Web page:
By John B. Levy, a former monthly Barron's columnist for over 23 years

Commercial real estate types haven’t been having a swell time these days – to virtually no one’s surprise. The market is choppy, to say the least. But that doesn’t mean there aren’t opportunities. As the late speaker-of-the-house – Tip O’Neill – would say, “All politics is local.” But for sure, so is all real estate. Office buildings in New York, Boston, and San Francisco are clearly getting battered. But that’s not the case everywhere. Take a look at Dallas, Miami, and Palm Beach, just to name a few, and you’ll see a much different story.

Lending volume for institutional first mortgages as issued by life insurance companies and pension funds, is dramatically lower, even more than one might expect. For example, in January and February 2023, loan origination volume was running less than one-third of the amounts seen in 2019, 2020, and 2021. And that’s not taking into account the loan volume in 2022, which was a huge blowout.

Looking at the primary asset classes, office building originations are in a funk, but for those in the industrial sector, things feel a lot better, even after Amazon and other tech giants have decided to cut back on their leasing and building of new warehouses. 

With no intent to be a downer, delinquencies are headed exactly where you might expect – up. And that’s true for both first mortgages, as measured by the G-L 1, and high-yield investments, as measured by our proprietary G-L 2 high-yield index. Delinquency rates for both have TRIPLED over the past year but still remain at relatively modest levels. To be sure, given the volatility in the market, we expect those numbers to increase again in 2023.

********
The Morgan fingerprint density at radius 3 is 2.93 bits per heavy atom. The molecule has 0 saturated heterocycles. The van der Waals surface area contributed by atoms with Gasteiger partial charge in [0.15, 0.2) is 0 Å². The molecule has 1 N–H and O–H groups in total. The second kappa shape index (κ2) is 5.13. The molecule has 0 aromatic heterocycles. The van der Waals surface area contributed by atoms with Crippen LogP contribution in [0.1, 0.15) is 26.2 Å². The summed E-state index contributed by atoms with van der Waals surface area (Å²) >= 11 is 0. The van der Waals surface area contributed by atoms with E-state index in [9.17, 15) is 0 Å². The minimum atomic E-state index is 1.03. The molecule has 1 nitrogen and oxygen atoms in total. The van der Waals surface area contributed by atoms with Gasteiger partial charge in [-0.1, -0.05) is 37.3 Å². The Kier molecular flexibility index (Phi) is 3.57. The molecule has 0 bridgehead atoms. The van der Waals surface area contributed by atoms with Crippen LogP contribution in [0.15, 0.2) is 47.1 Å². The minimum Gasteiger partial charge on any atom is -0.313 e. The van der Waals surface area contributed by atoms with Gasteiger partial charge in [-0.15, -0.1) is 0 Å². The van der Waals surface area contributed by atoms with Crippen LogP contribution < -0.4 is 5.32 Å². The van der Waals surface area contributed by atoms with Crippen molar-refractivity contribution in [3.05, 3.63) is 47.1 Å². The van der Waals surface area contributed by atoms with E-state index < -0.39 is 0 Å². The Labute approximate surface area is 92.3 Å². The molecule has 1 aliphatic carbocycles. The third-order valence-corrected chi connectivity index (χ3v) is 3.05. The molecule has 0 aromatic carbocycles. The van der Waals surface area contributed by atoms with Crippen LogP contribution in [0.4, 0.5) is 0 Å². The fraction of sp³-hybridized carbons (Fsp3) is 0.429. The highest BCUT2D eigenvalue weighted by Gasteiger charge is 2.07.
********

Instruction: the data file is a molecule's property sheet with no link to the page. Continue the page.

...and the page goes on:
We don’t know how the high-yield investment market will fare once the current gyrations are over, but we do have a few ideas on the severity of potential losses based on how the global financial crisis of 2008-2009 turned out. Using our updated numbers, we would expect potential loss exposure of slightly less than 12% in the G-L 2 index, assuming that there was to be a 30% decline in property value this time around, which matches the decline of the GFC. To be sure, that number, though painful, seems relatively modest and reflects loans that were more conservatively leveraged than last time.

As always, we welcome and look forward to your comments and suggestions.